A Brief Glimpse of Islamic
Philosophy and Avicenna

By A'isha Al Medinawayyla (mka Sheri Harper)

     Around the year 529 AD, the emperor Justinian closed the philosophical schools of Athens.  This mass exodus of teachers led to the arrival of many philosophers in the East (Syria).  Around the same time (571-632), Islam was beginning its takeover of Northern Africa.  Combining  the arrival of Western  philosophy with the new belief was not an easy task.

     As in the past, the new group of Muslim thinkers , known as "falyasufs" (philosophers), were having the age old problem of reconciling philosophy with sacred text. How can the studies of Plato and Aristotle coincide with the beliefs of the Koran?

     Abu Ali al-Husayn Ibn Abd-Allah Ibn Sina, better known as Avicenna, was a Persian born intellectual.  At an early age, he already spoke Arabic ,and had thoroughly studied the Koran.  By the age of sixteen, he had finished his study of medicine, and by eighteen, had already mastered all of the philosophies available to him.  The only text that gave the young man trouble was "The Metaphysics of Aristotle".  He supposedly read it forty times before grasping the its meaning.

     Using Aristotelian categories, Avicenna said that the study of "being " is the proper study of metaphysics, and that this study applies in the fullest sense only to Allah.  Only Allah has existence as part of his nature, therefore Allah's essence includes necessary existence.  By implication then, Allah did not freely create the world and all its inhabitants, because the creation essence is now necessary.  The world was created exactly the way it was out of necessity.

     Using Neoplatonic categories, he then explained that through a series of growing intelligences, Allah did not create the world directly, but that the last of the intelligences, "active intelligence", created the world by putting form onto matter.  This is also the way individual souls come into being.  The souls are "imprints" of "active intelligence", giving us the rational principles of our knowledge.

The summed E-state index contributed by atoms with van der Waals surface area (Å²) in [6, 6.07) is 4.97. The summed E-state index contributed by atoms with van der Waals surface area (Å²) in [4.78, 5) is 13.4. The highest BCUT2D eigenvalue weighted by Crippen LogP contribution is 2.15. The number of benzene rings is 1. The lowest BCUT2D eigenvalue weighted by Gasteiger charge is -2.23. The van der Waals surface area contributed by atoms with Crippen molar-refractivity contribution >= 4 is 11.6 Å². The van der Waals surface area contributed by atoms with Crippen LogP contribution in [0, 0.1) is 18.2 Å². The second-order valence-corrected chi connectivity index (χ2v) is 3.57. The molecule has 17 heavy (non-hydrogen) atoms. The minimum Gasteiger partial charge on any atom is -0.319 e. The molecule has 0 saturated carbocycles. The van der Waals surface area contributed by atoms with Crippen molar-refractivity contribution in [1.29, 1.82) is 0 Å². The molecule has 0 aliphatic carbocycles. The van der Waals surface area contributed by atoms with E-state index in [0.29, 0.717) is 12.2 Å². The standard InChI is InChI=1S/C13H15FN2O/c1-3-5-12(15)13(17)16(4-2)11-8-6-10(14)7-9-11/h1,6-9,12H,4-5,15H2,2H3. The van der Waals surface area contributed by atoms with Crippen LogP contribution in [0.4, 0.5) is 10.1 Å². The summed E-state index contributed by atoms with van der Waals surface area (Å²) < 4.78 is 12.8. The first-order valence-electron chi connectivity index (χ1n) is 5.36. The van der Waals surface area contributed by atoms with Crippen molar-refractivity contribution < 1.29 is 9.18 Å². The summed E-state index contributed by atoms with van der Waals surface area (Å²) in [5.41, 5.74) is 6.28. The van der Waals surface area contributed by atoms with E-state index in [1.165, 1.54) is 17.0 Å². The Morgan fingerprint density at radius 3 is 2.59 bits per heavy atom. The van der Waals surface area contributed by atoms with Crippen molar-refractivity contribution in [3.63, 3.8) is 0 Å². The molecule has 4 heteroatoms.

Apart from Aristotle's view, Avicenna went on to say that the soul is immortal and apart from the physical body. Because the soul can conceive of itself apart from the body, the soul must be a material thing.  This preceeded Descartes' "I think therefore I am" by 600 years.

     These three points: that Allah acts out of necessity, emanates through growing intelligences, and that the soul is immortal and apart from the body are contrary to the teachings of the Koran.  Avicenna dealt with the age old problem the same way modern day intellectuals deal with contradictions today.  In his opinion, the Koran was not meant to be taken literally, but as a symbolic and metaphorical way of life. The Koran should be used as a lyrical way of teaching the multitudes, a way of teaching which has been proven effective throughout the ages.

     At eighteen, he went to work as a physician and aide to a series of princes and ministers. During this time, he wrote "The Canon of Medicine", a reference book on medicine used in the West into the 17th Century. He died in 1037, at the age of  58, from what was reported as a prolific life.

Copyright 1999-2001, Sheri Harper. All Rights Reserved.

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